Using nothing more than the soot from a wood burning stove mixed with his own saliva, deaf artist James Castle used this homemade ink to communicate with the world.
Castle is the subject of the ASU School of Theatre and Film’s newest play, “Soot and Spit,” and his life story is brought to the stage in a way that MainStage guest director Kim Weild has never seen done before.
“The idea is... to give the audience an experience of a world that for some will be disorienting, which would not be too far from some of James’ experience in the world,” says Weild. “(The play’s goal is) to give the audience a glimpse at a life from James’ perspective that is not about describing James, but rather expressing.”
Castle was born profoundly deaf in 1899 in rural Idaho to a family of poor farmers. While he never learned to speak or sign, he found art to be a good method of communication after his mother gave him paper to keep him busy during his days at home. He created his own ink, whittled sticks for paintbrushes and narrated his life through his sketches. Weild says Castle created more than 20,000 works of art, and today, his pieces have been exhibited at the Philadelphia Museum of Art and the Reina Sofia National Art Museum in Madrid, among others.
“When you look at a Picasso, you know it’s a Picasso, (and) when you look at a James Castle work of art, you know it’s a James Castle work of art,” says Weild. “It’s extraordinary, (and) this was a man who had no formal training as an artist.”
Castle’s works will be projected onto the stage walls during the performance, so audiences will be able to experience his art in an intimate setting. “Soot and Spit” also features live performances by a bluegrass band and the songs of well-known folk musicians like John Hartford.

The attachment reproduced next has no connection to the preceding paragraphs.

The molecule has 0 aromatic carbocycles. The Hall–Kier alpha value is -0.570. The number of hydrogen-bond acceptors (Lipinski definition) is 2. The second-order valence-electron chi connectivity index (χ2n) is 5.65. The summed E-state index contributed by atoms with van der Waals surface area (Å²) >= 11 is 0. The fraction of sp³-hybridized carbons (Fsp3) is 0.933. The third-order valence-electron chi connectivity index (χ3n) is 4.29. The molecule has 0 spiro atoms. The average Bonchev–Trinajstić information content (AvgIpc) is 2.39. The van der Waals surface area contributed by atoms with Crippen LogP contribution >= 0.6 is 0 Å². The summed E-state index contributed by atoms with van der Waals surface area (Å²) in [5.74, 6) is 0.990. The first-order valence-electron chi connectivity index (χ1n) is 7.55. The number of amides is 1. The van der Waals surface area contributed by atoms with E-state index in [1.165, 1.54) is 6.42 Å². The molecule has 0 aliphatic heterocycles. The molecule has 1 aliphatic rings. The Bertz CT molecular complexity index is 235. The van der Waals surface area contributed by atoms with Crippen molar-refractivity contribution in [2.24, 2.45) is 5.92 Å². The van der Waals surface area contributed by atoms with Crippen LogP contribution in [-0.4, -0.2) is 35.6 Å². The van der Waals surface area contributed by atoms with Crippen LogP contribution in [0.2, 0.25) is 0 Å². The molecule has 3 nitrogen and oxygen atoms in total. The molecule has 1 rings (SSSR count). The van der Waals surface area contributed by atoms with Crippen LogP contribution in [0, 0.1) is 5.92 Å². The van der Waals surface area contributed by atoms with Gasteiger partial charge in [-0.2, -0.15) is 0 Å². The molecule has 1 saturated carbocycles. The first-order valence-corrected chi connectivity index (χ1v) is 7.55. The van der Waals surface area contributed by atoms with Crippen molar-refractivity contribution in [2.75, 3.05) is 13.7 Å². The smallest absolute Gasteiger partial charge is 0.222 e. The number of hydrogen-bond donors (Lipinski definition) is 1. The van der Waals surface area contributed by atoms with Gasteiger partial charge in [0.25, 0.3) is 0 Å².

But Weild says that the most unique aspect of the play is its actors. Robert DeMayo plays the lead and is not only deaf, but an artist himself. Many of the drawings that are projected during the show are drawn live by DeMayo.
Charles Mee’s script also calls for a chorus of performers with Down syndrome. These actors were hired through Detour Company Theatre, a Phoenix-based troupe that offers acting opportunities for adults with developmental challenges.
“My hope is that people will come away having had a good time, (and) also thinking differently — (not only) how they are experiencing the world, but how they see the world,” says Weild. “The way Castle saw things is extraordinary, and his ability to translate what he saw into these drawings is very rich. I hope people also come away with a sense of wonder that exists in every moment.”
If you go
What: ASU School of Theatre and Film’s Mainstage performs a play about the life of James Castle, a deaf artist.
When: 7:30 p.m. April 5-6, 2 p.m. April 7, 7:30 p.m., April 11-13, and 2 p.m. April 14
Where: Paul V. Galvin Playhouse at the ASU Tempe campus, 51 E. 10th St.
Information: (480) 965-6447 or Mainstage.asu.edu
• Ellen, a junior at Walter Cronkite School of Journalism and Mass Communication, is an intern for the East Valley Tribune. Contact her at (480) 898-6514 or firstname.lastname@example.org.